A My husband Jason and I lived in Chicago for a while and we probably would have liked to have stayed there for a little bit longer than we did because we were both just finding our feet.
Certainly, with the acting, I was finding my feet and I'd met a great group of actors.
The atmosphere is very different there in comparison to London - it was very much about the ensemble.
I would have loved to do the summer school at Steppenwolf Theatre in Chicago.
Q Do you have any phobias?
A I suppose my biggest phobia is networking - being in a room with lots of people you don't know and having to sell yourself. I've just always really struggled with it, but the drama does help in some regards. It certainly helps with my book career because I do a lot of demos, and obviously I'm myself in the demo, but the drama has definitely helped with that.
Q The temptation you cannot resist?
A Probably the same as most people - carbs.
Q Your number one prized possession?
AI have a Wolff Brothers violin that was made in 1891. I don't play it enough, but it's still my most prized possession.
Q The book that's most impacted your life?
A It's hard to choose because I think at every stage in your life you've got a different book that almost signifies that little era.
I guess more recently it would be Daring Greatly: How the Courage to Be Vulnerable Transforms the Way We Live, Love, Parent and Lead by Brene Brown. I'm not really into self-help books, but that definitely had an impact on me. It teaches you how to be vulnerable and it also talks a bit about imposter syndrome, which I definitely suffer from.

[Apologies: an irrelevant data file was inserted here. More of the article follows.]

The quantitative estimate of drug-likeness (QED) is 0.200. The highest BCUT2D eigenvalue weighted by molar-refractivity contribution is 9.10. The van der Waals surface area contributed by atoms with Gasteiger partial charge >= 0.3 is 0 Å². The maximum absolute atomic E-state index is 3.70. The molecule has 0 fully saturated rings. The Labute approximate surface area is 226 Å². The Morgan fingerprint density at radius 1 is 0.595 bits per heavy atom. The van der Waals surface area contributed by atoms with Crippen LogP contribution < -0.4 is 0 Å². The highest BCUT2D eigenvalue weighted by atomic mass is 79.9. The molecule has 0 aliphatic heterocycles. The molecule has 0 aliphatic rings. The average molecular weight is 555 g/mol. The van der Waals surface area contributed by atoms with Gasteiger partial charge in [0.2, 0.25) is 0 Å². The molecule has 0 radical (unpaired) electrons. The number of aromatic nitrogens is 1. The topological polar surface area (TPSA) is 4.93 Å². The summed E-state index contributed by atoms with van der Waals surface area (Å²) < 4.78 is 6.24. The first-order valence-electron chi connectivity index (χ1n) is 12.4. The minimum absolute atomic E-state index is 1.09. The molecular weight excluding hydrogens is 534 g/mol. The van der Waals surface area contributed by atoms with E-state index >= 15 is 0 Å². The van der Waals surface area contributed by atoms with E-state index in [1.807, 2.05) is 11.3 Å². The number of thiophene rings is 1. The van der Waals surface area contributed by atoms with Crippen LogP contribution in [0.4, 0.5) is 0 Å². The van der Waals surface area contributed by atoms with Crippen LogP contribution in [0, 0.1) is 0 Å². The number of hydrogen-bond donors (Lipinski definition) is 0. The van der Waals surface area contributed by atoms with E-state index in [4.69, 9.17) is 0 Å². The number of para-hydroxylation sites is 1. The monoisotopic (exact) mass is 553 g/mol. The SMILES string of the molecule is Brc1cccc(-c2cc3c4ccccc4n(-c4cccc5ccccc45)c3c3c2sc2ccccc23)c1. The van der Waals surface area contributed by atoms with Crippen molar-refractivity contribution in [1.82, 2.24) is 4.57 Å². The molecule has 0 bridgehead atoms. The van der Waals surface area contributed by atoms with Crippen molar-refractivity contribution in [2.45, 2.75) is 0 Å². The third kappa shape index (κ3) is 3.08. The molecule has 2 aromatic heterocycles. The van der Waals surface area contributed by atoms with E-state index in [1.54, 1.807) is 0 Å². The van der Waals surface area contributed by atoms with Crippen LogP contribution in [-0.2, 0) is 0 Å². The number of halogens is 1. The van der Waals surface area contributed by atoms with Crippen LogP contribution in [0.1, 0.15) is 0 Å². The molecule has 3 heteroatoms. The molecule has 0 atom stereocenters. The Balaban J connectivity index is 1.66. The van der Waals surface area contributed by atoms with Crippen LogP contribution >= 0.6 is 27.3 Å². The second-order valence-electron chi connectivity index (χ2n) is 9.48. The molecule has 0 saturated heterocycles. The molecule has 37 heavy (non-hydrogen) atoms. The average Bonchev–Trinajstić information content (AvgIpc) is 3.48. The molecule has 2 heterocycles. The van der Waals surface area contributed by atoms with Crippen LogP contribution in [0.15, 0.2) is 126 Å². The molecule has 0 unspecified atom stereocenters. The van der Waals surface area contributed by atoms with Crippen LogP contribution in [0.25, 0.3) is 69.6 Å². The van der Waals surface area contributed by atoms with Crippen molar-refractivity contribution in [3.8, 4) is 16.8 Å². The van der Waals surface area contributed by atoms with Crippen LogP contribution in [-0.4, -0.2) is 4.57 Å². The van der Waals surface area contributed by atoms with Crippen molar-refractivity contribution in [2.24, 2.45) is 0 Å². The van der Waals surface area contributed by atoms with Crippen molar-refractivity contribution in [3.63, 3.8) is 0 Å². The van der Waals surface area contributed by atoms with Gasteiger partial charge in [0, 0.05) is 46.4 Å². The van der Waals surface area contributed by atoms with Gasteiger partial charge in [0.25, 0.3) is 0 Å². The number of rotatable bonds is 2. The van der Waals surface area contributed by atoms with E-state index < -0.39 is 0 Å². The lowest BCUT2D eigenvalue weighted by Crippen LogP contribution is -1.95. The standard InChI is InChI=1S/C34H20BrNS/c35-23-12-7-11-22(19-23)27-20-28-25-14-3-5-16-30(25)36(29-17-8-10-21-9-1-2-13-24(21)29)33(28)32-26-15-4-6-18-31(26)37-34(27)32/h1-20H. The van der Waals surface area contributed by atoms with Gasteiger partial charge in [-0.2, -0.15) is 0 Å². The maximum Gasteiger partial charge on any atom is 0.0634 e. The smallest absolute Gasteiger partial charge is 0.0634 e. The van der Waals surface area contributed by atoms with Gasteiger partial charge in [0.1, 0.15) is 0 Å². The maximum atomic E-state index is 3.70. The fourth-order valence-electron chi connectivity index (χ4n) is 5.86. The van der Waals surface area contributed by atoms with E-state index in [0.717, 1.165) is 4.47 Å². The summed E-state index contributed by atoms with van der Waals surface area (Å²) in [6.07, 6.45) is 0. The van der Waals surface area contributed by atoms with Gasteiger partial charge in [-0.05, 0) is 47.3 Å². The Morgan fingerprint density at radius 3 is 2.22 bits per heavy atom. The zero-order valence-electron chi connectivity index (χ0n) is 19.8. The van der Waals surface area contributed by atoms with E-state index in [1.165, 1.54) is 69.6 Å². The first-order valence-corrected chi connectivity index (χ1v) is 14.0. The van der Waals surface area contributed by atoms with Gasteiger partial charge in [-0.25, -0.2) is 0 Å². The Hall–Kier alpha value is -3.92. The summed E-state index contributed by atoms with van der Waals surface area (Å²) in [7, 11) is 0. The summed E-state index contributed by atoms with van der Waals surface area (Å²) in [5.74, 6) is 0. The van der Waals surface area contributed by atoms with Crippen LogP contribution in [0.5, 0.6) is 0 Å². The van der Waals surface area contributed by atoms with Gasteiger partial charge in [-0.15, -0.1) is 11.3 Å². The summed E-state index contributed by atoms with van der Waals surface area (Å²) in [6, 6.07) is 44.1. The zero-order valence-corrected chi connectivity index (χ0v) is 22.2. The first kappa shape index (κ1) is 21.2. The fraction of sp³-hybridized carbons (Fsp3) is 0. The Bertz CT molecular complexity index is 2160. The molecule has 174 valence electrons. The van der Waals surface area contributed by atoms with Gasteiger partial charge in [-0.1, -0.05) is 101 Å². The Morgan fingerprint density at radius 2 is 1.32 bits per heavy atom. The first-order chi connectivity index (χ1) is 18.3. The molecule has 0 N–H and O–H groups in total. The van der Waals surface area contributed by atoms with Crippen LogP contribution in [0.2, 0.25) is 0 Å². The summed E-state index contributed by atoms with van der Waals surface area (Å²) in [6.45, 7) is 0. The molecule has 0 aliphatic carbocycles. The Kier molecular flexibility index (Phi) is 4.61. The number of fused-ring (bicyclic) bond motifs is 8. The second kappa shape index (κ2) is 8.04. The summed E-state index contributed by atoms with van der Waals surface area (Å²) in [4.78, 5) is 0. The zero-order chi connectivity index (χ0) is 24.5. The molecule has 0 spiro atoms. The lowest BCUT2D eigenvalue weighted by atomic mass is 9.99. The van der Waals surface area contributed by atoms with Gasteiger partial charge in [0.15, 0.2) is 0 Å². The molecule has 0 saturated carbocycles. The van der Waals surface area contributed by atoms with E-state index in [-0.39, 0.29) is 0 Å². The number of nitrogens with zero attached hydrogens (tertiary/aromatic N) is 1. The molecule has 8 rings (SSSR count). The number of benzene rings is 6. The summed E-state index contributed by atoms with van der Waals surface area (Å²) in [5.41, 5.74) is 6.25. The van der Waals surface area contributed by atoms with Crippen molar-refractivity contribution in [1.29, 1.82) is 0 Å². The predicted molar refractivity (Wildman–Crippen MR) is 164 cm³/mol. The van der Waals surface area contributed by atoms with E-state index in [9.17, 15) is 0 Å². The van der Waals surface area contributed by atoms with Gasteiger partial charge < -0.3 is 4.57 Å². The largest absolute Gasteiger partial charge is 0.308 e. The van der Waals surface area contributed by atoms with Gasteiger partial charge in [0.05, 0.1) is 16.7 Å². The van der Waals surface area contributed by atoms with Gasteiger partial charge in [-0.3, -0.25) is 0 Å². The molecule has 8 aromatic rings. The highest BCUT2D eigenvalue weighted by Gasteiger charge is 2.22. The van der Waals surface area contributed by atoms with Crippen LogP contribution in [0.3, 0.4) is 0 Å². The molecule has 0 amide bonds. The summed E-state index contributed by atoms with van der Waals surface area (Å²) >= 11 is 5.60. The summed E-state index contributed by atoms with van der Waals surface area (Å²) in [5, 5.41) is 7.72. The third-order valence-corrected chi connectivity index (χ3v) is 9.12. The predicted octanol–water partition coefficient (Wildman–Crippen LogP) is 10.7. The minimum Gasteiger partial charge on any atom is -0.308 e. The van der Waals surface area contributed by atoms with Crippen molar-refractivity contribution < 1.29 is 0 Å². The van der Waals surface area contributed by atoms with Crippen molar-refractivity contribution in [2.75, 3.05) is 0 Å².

Q If you had the power or authority, what would you do?
I don't have any interest in having any power or authority, but I guess I would just want the world to be a bit fairer. I'd like everyone to be treated fairly and to have equal opportunities.
Q What makes your blood boil every time without fail?
A Anything to do with Brexit. I was just really disappointed, having lived here (in England) for 20 years of my life. It opened my eyes to a few things that I hadn't really seen before.
Maybe it's not that my blood was boiling, but I was really surprised and disappointed by the whole thing.
With back home in Derry being on the border, it's a real concern for me. A lot of people I know here who voted to leave obviously hadn't considered Northern Ireland at all. It just wasn't even a factor when they were voting.
When you explain to them the impact it's going to have on your family, they're quite shocked and you can almost see a look of regret, but, unfortunately, it's too late.
Q Who has most influenced you in life?